Immigrants from Latin America are from a "violent civilization," Rep. Steve King (R-Iowa) complained at a sparsely-attended anti-immigration reform rally Monday in Richmond, Va. The Rev. Samuel Rodriguez, president of the National Hispanic Christian Leadership Conference, called on Republican leaders to repudiate King's remarks.
"If you bring people from a violent civilization into a less-violent civilization, you're going to have more violence right? It's like pouring hot water into cold water, does it raise the temperature or not?" King said in reference to Latin American immigrants, according to Politico.
The rally was one of a number of rallies, called the "Stop Amnesty" tour, planned for August and sponsored by Numbers USA.
King has already been sharply criticized by Republicans and Democrats alike for implying that most young immigrants came into the country as drug mules.
Those in support of the rally were overheard complaining that few people, 40-60, showed up. According to America's Voice, a pro-immigration reform advocacy group, only about 30 to 40 people showed up at the rally. Politico reported that 60 people were there. Matthew Boyle, a reporter for Breitbart News, complained on his Twitter feed about the sparse showing and said he counted "maybe 30" attendees.
"If grassroots wants to kill #Amnesty they have to show up. #teaparty they are not here in Richmond," he tweeted.
The rally was held in House Majority Leader Eric Cantor's district to send him a message that he should oppose current immigration reform efforts, though the low turnout may have the opposite effect. Cantor has indicated that he favors passage of an immigration reform bill.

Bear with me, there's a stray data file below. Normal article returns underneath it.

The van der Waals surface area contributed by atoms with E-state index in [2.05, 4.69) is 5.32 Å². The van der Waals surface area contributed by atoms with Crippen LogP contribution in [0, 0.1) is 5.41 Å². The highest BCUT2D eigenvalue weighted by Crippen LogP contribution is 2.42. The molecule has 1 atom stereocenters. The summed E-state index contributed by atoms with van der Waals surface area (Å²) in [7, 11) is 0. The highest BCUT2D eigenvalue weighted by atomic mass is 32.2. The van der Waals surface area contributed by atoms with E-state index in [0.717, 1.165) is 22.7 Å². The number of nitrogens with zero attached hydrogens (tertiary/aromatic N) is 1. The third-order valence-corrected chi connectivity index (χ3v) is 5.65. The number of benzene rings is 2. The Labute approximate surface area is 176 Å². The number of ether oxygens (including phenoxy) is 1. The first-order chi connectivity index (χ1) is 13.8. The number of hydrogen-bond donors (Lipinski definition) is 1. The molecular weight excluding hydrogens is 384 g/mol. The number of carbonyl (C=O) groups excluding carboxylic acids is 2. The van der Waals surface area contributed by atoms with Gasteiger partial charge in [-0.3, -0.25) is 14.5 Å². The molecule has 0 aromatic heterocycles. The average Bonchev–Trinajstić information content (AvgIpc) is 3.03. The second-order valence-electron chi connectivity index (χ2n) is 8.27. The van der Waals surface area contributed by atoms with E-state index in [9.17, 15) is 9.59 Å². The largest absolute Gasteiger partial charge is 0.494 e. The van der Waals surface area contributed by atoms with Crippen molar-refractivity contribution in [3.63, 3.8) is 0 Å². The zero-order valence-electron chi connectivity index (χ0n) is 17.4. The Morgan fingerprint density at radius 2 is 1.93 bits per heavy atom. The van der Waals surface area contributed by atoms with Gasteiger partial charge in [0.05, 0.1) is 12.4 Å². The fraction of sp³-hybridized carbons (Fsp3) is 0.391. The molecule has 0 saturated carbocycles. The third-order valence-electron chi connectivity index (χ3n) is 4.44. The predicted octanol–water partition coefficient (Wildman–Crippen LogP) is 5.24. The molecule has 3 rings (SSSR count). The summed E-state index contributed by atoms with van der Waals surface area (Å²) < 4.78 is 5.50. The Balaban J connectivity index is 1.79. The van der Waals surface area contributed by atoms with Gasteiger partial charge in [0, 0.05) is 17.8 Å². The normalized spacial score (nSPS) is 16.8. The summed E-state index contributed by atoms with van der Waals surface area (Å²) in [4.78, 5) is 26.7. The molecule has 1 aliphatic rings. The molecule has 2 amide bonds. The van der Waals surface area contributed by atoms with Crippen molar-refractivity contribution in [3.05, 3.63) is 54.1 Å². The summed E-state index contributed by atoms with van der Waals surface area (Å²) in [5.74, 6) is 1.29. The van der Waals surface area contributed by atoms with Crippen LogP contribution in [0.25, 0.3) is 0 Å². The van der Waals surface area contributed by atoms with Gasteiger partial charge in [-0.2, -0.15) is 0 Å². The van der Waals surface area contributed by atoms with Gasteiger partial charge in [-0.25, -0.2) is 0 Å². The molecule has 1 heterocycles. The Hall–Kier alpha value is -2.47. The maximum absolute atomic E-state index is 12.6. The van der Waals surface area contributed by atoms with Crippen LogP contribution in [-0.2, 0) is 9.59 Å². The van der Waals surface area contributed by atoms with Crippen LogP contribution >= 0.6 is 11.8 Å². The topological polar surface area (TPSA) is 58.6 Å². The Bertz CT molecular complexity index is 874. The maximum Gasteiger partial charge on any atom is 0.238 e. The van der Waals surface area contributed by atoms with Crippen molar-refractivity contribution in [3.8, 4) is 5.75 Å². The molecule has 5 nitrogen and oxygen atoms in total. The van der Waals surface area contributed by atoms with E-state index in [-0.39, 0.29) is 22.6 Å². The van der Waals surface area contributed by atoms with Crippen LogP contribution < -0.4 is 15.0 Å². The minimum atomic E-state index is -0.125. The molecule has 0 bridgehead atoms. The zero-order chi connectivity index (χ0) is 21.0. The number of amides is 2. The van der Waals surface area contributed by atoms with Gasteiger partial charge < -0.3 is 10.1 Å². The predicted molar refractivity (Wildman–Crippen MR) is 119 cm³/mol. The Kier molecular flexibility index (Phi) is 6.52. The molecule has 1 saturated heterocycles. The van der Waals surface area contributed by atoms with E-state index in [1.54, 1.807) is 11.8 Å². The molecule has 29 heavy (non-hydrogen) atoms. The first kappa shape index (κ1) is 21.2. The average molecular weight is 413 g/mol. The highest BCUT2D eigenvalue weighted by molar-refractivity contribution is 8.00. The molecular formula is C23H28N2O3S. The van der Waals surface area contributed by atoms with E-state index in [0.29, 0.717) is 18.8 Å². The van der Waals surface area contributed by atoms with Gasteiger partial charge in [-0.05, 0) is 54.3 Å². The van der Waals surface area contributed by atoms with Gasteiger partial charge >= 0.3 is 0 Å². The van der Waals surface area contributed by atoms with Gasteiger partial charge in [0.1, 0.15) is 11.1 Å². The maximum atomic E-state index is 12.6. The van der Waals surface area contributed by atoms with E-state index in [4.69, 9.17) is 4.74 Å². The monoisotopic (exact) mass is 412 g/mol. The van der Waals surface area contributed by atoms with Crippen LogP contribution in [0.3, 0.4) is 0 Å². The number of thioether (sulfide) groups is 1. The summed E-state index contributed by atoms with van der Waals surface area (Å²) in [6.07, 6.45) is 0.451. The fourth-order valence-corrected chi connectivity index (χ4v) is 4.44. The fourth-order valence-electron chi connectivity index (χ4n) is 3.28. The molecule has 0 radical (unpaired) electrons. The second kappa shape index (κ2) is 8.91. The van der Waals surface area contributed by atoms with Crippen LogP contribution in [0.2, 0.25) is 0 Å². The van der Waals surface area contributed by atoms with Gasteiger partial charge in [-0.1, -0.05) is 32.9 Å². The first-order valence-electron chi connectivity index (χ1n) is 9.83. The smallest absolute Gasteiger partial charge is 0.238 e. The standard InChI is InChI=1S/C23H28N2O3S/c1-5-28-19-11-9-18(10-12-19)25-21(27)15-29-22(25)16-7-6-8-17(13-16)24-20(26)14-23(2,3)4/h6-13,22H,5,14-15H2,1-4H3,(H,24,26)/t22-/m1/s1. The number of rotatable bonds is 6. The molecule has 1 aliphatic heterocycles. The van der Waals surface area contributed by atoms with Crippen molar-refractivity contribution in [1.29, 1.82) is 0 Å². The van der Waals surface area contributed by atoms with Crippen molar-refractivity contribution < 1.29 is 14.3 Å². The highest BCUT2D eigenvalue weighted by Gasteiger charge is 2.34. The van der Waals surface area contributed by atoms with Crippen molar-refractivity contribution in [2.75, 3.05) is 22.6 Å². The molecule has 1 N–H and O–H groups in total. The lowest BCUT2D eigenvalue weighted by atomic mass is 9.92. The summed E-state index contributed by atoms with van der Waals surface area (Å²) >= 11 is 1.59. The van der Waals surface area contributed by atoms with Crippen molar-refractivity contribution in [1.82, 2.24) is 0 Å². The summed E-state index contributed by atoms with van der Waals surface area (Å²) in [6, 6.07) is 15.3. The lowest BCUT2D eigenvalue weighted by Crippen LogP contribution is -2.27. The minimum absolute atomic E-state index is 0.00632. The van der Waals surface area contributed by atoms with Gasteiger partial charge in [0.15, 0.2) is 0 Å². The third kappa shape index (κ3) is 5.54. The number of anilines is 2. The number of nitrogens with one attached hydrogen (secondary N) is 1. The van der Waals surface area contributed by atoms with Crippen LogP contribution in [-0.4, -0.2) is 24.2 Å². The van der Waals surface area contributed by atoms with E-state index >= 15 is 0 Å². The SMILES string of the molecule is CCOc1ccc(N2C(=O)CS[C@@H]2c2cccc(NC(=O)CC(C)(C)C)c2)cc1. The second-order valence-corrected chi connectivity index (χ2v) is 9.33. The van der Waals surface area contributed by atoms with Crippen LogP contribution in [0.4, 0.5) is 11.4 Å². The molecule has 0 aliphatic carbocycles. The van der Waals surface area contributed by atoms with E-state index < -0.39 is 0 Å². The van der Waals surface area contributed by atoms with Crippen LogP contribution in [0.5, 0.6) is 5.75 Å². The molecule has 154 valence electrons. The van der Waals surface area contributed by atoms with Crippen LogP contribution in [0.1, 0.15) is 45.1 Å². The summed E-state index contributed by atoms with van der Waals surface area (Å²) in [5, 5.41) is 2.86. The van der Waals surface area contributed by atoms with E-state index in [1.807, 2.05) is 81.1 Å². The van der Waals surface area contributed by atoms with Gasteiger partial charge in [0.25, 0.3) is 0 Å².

Some Republicans have recently argued that their party needs to improve its outreach to Hispanics. Part of that outreach, they say, should include eliminating anti-immigrant rhetoric from within their own ranks. King's remarks will likely further infuriate these party members.
On Sunday, King appeared on a panel discussion with GOP strategist Ana Navarro on NBC's "Meet the Press."
"I think [King is] a mediocre congressman with no legislative record and the only time he makes national press is when he comes out and says something offensive about the undocumented or Hispanics," Navarro declared.
In an email to The Christian Post, Rodriguez, who also serves as a senior editorial advisor for The Christian Post, sharply denounced King's "reprehensible" remarks as "anti-Christian and anti-American," and called on Republican leaders to "repudiate and rebuke" him.
"Enough is enough," Rodriguez said. "As Christ-followers we understand that today's complacency is tomorrow's captivity. We cannot permit the pathetic noise of nativism and xenophobia to silence the sound of conviction and compassion."
Rodriguez added that King's remarks "reveal a misguided characterization" of Latinos "that gives fodder to divisive and hateful rhetoric."